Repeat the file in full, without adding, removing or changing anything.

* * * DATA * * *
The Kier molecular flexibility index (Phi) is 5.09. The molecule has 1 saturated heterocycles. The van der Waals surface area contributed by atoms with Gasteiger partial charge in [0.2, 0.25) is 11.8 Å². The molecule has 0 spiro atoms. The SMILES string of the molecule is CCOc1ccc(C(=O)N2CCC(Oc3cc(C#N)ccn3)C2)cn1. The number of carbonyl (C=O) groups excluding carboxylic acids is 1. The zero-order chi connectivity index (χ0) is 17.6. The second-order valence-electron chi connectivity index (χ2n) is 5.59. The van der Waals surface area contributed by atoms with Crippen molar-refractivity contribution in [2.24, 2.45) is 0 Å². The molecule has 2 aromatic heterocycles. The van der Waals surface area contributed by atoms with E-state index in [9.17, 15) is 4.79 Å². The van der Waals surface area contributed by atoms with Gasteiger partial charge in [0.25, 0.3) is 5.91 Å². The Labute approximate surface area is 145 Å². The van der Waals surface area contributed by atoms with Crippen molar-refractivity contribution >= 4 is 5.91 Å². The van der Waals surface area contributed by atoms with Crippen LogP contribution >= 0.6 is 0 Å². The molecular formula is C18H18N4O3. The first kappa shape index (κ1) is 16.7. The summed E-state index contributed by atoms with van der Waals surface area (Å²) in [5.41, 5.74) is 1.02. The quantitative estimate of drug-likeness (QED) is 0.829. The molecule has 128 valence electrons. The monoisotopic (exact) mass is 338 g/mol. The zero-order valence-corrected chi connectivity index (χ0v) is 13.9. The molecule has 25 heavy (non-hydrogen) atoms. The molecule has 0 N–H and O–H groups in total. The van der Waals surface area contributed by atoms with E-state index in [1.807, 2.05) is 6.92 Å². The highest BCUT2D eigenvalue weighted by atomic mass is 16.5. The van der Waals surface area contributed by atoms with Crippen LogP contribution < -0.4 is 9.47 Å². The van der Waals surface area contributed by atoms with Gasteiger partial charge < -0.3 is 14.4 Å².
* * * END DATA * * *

The Kier molecular flexibility index (Phi) is 5.09. The molecule has 1 saturated heterocycles. The van der Waals surface area contributed by atoms with Gasteiger partial charge in [0.2, 0.25) is 11.8 Å². The molecule has 0 spiro atoms. The SMILES string of the molecule is CCOc1ccc(C(=O)N2CCC(Oc3cc(C#N)ccn3)C2)cn1. The number of carbonyl (C=O) groups excluding carboxylic acids is 1. The zero-order chi connectivity index (χ0) is 17.6. The second-order valence-electron chi connectivity index (χ2n) is 5.59. The van der Waals surface area contributed by atoms with Crippen molar-refractivity contribution in [2.24, 2.45) is 0 Å². The molecule has 2 aromatic heterocycles. The van der Waals surface area contributed by atoms with E-state index in [9.17, 15) is 4.79 Å². The van der Waals surface area contributed by atoms with Gasteiger partial charge in [0.25, 0.3) is 5.91 Å². The Labute approximate surface area is 145 Å². The van der Waals surface area contributed by atoms with Crippen molar-refractivity contribution >= 4 is 5.91 Å². The van der Waals surface area contributed by atoms with Crippen LogP contribution >= 0.6 is 0 Å². The molecular formula is C18H18N4O3. The first kappa shape index (κ1) is 16.7. The summed E-state index contributed by atoms with van der Waals surface area (Å²) in [5.41, 5.74) is 1.02. The quantitative estimate of drug-likeness (QED) is 0.829. The molecule has 128 valence electrons. The monoisotopic (exact) mass is 338 g/mol. The zero-order valence-corrected chi connectivity index (χ0v) is 13.9. The molecule has 25 heavy (non-hydrogen) atoms. The molecule has 0 N–H and O–H groups in total. The van der Waals surface area contributed by atoms with E-state index in [1.807, 2.05) is 6.92 Å². The highest BCUT2D eigenvalue weighted by atomic mass is 16.5. The van der Waals surface area contributed by atoms with Crippen LogP contribution < -0.4 is 9.47 Å². The van der Waals surface area contributed by atoms with Gasteiger partial charge < -0.3 is 14.4 Å².